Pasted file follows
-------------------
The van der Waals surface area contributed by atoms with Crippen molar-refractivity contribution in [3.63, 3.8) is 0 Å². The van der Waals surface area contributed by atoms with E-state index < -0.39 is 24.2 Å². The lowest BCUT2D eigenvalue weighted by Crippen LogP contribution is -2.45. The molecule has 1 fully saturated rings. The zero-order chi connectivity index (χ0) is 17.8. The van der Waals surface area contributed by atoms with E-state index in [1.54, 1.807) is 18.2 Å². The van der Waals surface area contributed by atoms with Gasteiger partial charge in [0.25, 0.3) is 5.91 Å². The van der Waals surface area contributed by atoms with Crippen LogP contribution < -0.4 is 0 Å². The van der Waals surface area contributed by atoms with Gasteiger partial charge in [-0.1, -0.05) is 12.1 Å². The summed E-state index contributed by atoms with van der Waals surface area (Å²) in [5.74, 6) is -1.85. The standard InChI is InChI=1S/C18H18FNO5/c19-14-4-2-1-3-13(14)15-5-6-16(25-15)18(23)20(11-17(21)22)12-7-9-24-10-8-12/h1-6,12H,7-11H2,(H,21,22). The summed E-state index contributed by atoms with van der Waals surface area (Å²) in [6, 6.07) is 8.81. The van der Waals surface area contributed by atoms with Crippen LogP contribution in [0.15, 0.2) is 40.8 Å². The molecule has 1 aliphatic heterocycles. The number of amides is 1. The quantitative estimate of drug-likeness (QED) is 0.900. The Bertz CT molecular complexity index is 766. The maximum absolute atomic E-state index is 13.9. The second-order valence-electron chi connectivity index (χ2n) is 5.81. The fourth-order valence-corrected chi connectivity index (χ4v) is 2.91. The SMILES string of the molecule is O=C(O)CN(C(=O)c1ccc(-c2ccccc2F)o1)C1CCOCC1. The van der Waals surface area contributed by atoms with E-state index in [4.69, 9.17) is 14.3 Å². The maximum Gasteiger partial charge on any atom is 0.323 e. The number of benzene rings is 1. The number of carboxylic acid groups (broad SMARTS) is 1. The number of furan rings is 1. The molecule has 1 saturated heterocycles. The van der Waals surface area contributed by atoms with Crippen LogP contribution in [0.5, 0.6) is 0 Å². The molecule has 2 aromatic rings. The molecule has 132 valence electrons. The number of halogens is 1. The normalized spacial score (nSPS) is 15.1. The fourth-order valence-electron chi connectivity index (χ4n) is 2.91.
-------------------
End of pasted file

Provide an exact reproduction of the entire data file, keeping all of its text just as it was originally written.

The van der Waals surface area contributed by atoms with Crippen molar-refractivity contribution in [3.63, 3.8) is 0 Å². The van der Waals surface area contributed by atoms with E-state index < -0.39 is 24.2 Å². The lowest BCUT2D eigenvalue weighted by Crippen LogP contribution is -2.45. The molecule has 1 fully saturated rings. The zero-order chi connectivity index (χ0) is 17.8. The van der Waals surface area contributed by atoms with E-state index in [1.54, 1.807) is 18.2 Å². The van der Waals surface area contributed by atoms with Gasteiger partial charge in [0.25, 0.3) is 5.91 Å². The van der Waals surface area contributed by atoms with Crippen LogP contribution < -0.4 is 0 Å². The van der Waals surface area contributed by atoms with Gasteiger partial charge in [-0.1, -0.05) is 12.1 Å². The summed E-state index contributed by atoms with van der Waals surface area (Å²) in [5.74, 6) is -1.85. The standard InChI is InChI=1S/C18H18FNO5/c19-14-4-2-1-3-13(14)15-5-6-16(25-15)18(23)20(11-17(21)22)12-7-9-24-10-8-12/h1-6,12H,7-11H2,(H,21,22). The summed E-state index contributed by atoms with van der Waals surface area (Å²) in [6, 6.07) is 8.81. The van der Waals surface area contributed by atoms with Crippen LogP contribution in [0.15, 0.2) is 40.8 Å². The molecule has 1 aliphatic heterocycles. The number of amides is 1. The quantitative estimate of drug-likeness (QED) is 0.900. The Bertz CT molecular complexity index is 766. The maximum absolute atomic E-state index is 13.9. The second-order valence-electron chi connectivity index (χ2n) is 5.81. The fourth-order valence-corrected chi connectivity index (χ4v) is 2.91. The SMILES string of the molecule is O=C(O)CN(C(=O)c1ccc(-c2ccccc2F)o1)C1CCOCC1. The van der Waals surface area contributed by atoms with E-state index in [4.69, 9.17) is 14.3 Å². The maximum Gasteiger partial charge on any atom is 0.323 e. The number of benzene rings is 1. The number of carboxylic acid groups (broad SMARTS) is 1. The number of furan rings is 1. The molecule has 1 saturated heterocycles. The van der Waals surface area contributed by atoms with Crippen LogP contribution in [0.5, 0.6) is 0 Å². The molecule has 2 aromatic rings. The molecule has 132 valence electrons. The number of halogens is 1. The normalized spacial score (nSPS) is 15.1. The fourth-order valence-electron chi connectivity index (χ4n) is 2.91.